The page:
Dennis Skinner’s best Queen’s Speech jokes

The finest republican quips by the Beast of Bolsover.

Dennis Skinner's republican quips during the State Opening of Parliament have become as much of a tradition as the rest of the occasion.

Today, as the Yeoman of the Guard (Black Rod is ill) summoned MPs to hear the Queen's Speech in the "other place", the Labour MP joked: "No royal commissions this week," a none-too-subtle reference to Sarah Ferguson's unfortunate offer of access to her ex-husband, Prince Andrew, in exchange for cash.

So, in tribute to the Beast of Bolsover's verbal agility, here is a selection of his finest Queen's Speech jokes from the past two decades.

1990

Skinner quipped: "It tolls for thee, Maggie", a reference to Margaret Thatcher's imminent departure.

1992

As pressure grew on the Queen to pay tax on her personal income, Skinner ordered Black Rod: "Tell her to pay her taxes."

1997

Skinner cried out: "New Labour, New Black Rod", an adaptation of the campaign slogan "New Labour, New Britain".

2000

Skinner shouted out, "Tell her to read the Guardian" after the newspaper launched a new campaign calling for Britain to become a republic.

2003

Following a series of break-ins at Buckingham Palace, Skinner asked: "Did she lock the door behind her?"

2006

In reference to the new film The Queen, Skinner asked Black Rod: "Have you got Helen Mirren on standby?"

2007

After two protected hen harriers were shot dead on the royal family's Sandringham estate, Skinner cried out: "Who shot the harriers?" Prince Harry was questioned by the police but no charges were brought.

2008

Skinner quipped: "Any Tory moles at the palace?", a reference to the recent arrest of the Tory MP Damian Green in connection with Home Office leaks.

2009

As Black Rod arrived in the Commons, Skinner joked: "Royal expenses are on the way."

PS: If you missed it at the time, you can read our special anti-monarchy issue in full here.

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George Eaton is political editor of the New Statesman.

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There are two sides to the Muslim segregation story

White families must also be prepared to have Muslim neighbours. 

Dame Louise Casey finally published her review on social integration in Britain. Although it mentions all communities, there is a clear focus on Muslim communities. However, the issues she raises - religious conservatism, segregation in some areas and Muslim women experiencing inequalities -  are not new. In this case, they have been placed in one report and discussed in the context of hindering integration. If we are truly committed to addressing these issues, though, we have a duty of care to discuss the findings with nuance, not take them out of context, as some tabloids have already done.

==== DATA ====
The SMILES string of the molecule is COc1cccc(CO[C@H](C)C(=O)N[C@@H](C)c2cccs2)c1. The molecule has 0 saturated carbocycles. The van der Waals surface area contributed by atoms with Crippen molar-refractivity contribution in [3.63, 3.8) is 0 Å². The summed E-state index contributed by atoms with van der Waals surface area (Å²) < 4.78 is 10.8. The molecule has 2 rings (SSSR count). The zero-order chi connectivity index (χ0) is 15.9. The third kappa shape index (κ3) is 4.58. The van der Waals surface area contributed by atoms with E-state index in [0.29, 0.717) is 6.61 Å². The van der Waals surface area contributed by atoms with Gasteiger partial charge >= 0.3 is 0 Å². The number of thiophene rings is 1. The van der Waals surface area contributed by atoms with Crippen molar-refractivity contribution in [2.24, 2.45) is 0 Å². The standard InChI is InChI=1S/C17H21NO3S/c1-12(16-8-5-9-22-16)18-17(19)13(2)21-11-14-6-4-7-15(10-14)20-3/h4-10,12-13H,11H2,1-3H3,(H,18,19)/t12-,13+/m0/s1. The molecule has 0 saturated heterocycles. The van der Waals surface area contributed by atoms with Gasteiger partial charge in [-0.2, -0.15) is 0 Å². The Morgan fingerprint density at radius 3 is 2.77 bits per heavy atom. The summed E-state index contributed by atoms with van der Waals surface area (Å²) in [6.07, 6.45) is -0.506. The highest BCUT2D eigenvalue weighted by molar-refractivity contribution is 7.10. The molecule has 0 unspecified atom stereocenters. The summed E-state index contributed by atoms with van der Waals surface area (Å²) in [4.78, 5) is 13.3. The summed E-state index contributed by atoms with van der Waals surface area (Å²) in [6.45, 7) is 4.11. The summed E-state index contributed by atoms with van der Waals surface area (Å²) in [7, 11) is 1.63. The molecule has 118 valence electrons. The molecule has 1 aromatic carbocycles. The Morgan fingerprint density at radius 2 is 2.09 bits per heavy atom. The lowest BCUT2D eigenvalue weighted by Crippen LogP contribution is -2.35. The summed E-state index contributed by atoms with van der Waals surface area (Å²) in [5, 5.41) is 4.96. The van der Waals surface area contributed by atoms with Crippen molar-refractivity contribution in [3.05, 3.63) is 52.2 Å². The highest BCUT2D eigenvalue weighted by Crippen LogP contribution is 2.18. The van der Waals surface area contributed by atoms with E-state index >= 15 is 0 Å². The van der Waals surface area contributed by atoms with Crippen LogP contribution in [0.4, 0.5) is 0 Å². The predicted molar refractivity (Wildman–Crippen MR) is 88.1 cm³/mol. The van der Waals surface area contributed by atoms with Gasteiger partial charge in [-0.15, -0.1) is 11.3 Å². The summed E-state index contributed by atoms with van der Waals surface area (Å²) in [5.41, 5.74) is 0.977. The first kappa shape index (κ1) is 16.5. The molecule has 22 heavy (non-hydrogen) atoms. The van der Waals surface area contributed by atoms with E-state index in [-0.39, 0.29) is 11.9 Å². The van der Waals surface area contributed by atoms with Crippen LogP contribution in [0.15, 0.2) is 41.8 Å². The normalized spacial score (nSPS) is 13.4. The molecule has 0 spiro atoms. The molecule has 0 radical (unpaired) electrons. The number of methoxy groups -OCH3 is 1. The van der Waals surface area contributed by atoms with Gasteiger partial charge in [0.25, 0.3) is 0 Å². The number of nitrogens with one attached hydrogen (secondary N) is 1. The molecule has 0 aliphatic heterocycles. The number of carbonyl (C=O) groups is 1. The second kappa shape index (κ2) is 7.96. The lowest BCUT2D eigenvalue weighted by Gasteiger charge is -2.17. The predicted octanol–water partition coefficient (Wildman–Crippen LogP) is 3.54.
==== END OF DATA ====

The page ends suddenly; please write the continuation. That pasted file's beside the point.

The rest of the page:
The review, for example, highlights that in some areas Muslims make up 85 per cent of the local population. This should not be interpreted to mean that Muslims are choosing to isolate themselves and not integrate. For a start, the review makes it clear that there are also certain areas in Britain that are predominantly Sikh, Hindu or Jewish.

Secondly, when migrants arrive in the UK, it is not unreasonable for them to gravitate towards people from similar cultural and faith backgrounds.  Later, they may choose to remain in these same areas due to convenience, such as being able to buy their own food, accessing their place of worship or being near elderly relatives.

However, very little, if any, attention is given to the role played by white families in creating segregated communities. These families moved out of such areas after the arrival of ethnic minorities. This isn't necessarily due to racism, but because such families are able to afford to move up the housing ladder. And when they do move, perhaps they feel more comfortable living with people of a similar background to themselves. Again, this is understandable, but it highlights that segregation is a two-way street. Such a phenomenon cannot be prevented or reversed unless white families are also willing to have Muslim neighbours. Is the government also prepared to have these difficult conversations?

Casey also mentions inequalities that are holding some Muslim women back, inequalities driven by misogyny, cultural abuses, not being able to speak English and the high numbers of Muslim women who are economically inactive. It’s true that the English language is a strong enabler of integration. It can help women engage better with their children, have access to services and the jobs market, and be better informed about their rights.

Nevertheless, we should remember that first-generation Pakistani and Bangladeshi women, who could not speak English, have proved perfectly able to bring up children now employed in a vast range of professions including politics, medicine, and the law. The cultural abuses mentioned in the review such as forced marriage, honour-based violence and female genital mutilation, are already being tackled by government. It would be more valuable to see the government challenge the hate crimes and discrimination regularly faced by Muslim women when trying to access public services and the jobs market. 

The review recommends an "Oath of Integration with British Values and Society" for immigrants on arrival. This raises the perennial question of what "British Values" are. The Casey review uses the list from the government’s counter-extremism strategy. In reality, the vast majority of individuals, regardless of faith or ethnic background, would agree to sign up to them.  The key challenge for any integration strategy is to persuade all groups to practice these values every day, rather than just getting immigrants to read them out once. 

Shaista Gohir is the chair of Muslim Women's Network UK, and Sophie Garner is the general secretary and a barrister.